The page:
House of Lords report on Life Sciences Industrial Strategy published including evidence submitted by RSB
- 27 April 2018
The House of Lords Science and Technology Committee has published “Life Sciences Industrial Strategy: Who’s driving the bus?” which raises concerns about the Government’s capacity to deliver the strategy.
The report follows an inquiry at which Dr Mark Downs FRSB, chief executive of the Royal Society of Biology, presented evidence, along with written evidence submitted to the Committee from the Society and many others.
Evidence provided by the RSB emphasised the importance of recognising the breadth of the life sciences as part of the research and innovation landscape, and the need for the strategy to reflect this.
The report recognised that the term life sciences could also include biotechnology, agriculture, plant science, animal science and climate change mitigation and adaptation.
The report also recommends that the Government should identify and publish the areas of life sciences not covered by the current Life Sciences Sector Deal, so that businesses and investors beyond these areas will know the areas in which they are free to propose further sector deals.
The report recommends there should be a single, cross-Government body with complete oversight of the implementation of the strategy, called the Life Sciences Governing Body, echoing Downs’ recommendation during the inquiry for a champion to take the lead in implementing the Strategy.
The report also recommends that the implementation of the Strategy as a whole should be scrutinised by a new Office for Industrial Strategy, which will report directly to Parliament.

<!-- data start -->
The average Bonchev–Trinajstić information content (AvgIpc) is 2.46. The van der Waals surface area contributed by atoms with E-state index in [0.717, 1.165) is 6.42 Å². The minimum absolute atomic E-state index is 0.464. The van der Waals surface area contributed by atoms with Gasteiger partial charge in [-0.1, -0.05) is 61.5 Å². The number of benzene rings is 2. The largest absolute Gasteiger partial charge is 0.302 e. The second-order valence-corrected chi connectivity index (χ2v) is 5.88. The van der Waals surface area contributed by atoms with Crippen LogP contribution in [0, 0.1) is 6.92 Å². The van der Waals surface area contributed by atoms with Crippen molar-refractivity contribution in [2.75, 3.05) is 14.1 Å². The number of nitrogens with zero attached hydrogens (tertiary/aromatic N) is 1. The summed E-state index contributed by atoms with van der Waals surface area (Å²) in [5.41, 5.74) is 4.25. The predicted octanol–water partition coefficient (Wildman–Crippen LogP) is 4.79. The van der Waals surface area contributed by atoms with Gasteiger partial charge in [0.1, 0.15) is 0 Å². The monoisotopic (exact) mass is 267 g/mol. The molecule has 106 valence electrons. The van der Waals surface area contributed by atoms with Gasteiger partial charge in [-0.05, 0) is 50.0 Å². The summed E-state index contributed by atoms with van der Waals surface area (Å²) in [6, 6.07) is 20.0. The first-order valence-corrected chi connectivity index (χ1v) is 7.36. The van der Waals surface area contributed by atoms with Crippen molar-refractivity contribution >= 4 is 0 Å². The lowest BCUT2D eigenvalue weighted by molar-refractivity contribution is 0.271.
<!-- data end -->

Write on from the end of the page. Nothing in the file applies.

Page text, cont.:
The Society called for the UK immigration system to enhance the UK’s ability to attract and retain global talent, with the Committee report recommending senior representation from the Home Office be included in the body responsible for implementing the strategy.
The evidence provided by the RSB also highlighted the need for patient (long term) capital, directed towards bioscience opportunities and requirements, bridging the high risk development phases of innovation. The Committee now plans to launch an inquiry into the investment potential of the UK life sciences landscape, and calls for an increase in patient investment for innovative endeavours.
The Committee report highlights the Society’s recommendation that technical education should be developed and promoted, and also points to Downs’ suggestion that the current Government timeline to increase investment in R&D to 2.4% of GDP by 2027, may be too long.